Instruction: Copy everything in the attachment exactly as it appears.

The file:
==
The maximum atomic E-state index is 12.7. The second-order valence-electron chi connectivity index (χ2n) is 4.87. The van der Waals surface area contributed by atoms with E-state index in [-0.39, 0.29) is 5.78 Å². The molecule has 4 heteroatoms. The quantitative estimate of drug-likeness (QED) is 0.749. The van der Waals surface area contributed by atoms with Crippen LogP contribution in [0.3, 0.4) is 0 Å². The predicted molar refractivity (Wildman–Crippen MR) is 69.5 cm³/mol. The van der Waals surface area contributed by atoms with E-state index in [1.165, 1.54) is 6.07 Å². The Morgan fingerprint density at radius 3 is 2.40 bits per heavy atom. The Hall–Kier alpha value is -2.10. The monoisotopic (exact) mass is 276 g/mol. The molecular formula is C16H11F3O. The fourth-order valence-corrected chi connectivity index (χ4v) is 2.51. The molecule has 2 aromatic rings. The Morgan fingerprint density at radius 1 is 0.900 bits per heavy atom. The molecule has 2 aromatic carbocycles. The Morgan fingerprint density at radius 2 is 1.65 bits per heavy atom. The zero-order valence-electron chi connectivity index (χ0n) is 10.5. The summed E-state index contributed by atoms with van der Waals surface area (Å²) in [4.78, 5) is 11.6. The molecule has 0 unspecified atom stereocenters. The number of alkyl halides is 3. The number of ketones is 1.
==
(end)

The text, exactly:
The maximum atomic E-state index is 12.7. The second-order valence-electron chi connectivity index (χ2n) is 4.87. The van der Waals surface area contributed by atoms with E-state index in [-0.39, 0.29) is 5.78 Å². The molecule has 4 heteroatoms. The quantitative estimate of drug-likeness (QED) is 0.749. The van der Waals surface area contributed by atoms with Crippen LogP contribution in [0.3, 0.4) is 0 Å². The predicted molar refractivity (Wildman–Crippen MR) is 69.5 cm³/mol. The van der Waals surface area contributed by atoms with E-state index in [1.165, 1.54) is 6.07 Å². The Morgan fingerprint density at radius 3 is 2.40 bits per heavy atom. The Hall–Kier alpha value is -2.10. The monoisotopic (exact) mass is 276 g/mol. The molecular formula is C16H11F3O. The fourth-order valence-corrected chi connectivity index (χ4v) is 2.51. The molecule has 2 aromatic rings. The Morgan fingerprint density at radius 1 is 0.900 bits per heavy atom. The molecule has 2 aromatic carbocycles. The Morgan fingerprint density at radius 2 is 1.65 bits per heavy atom. The zero-order valence-electron chi connectivity index (χ0n) is 10.5. The summed E-state index contributed by atoms with van der Waals surface area (Å²) in [4.78, 5) is 11.6. The molecule has 0 unspecified atom stereocenters. The number of alkyl halides is 3. The number of ketones is 1.